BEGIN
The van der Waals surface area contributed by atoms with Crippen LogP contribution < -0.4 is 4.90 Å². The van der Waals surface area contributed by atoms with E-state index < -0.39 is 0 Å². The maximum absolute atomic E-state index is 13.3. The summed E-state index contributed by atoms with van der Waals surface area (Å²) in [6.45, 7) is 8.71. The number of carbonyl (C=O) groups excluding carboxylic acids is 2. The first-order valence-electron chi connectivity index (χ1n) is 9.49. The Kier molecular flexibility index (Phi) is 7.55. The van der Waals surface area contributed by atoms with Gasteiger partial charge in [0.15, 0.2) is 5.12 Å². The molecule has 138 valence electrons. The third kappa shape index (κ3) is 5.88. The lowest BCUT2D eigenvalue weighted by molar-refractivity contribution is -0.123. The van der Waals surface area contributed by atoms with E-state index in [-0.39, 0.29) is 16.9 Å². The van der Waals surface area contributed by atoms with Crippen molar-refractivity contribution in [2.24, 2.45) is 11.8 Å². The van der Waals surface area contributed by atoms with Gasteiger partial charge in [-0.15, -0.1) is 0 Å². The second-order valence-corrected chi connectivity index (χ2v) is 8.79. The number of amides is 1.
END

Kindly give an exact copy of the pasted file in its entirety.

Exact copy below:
The van der Waals surface area contributed by atoms with Crippen LogP contribution < -0.4 is 4.90 Å². The van der Waals surface area contributed by atoms with E-state index < -0.39 is 0 Å². The maximum absolute atomic E-state index is 13.3. The summed E-state index contributed by atoms with van der Waals surface area (Å²) in [6.45, 7) is 8.71. The number of carbonyl (C=O) groups excluding carboxylic acids is 2. The first-order valence-electron chi connectivity index (χ1n) is 9.49. The Kier molecular flexibility index (Phi) is 7.55. The van der Waals surface area contributed by atoms with Gasteiger partial charge in [0.15, 0.2) is 5.12 Å². The molecule has 138 valence electrons. The third kappa shape index (κ3) is 5.88. The lowest BCUT2D eigenvalue weighted by molar-refractivity contribution is -0.123. The van der Waals surface area contributed by atoms with E-state index in [-0.39, 0.29) is 16.9 Å². The van der Waals surface area contributed by atoms with Crippen molar-refractivity contribution in [2.24, 2.45) is 11.8 Å². The van der Waals surface area contributed by atoms with Gasteiger partial charge in [-0.15, -0.1) is 0 Å². The second-order valence-corrected chi connectivity index (χ2v) is 8.79. The number of amides is 1.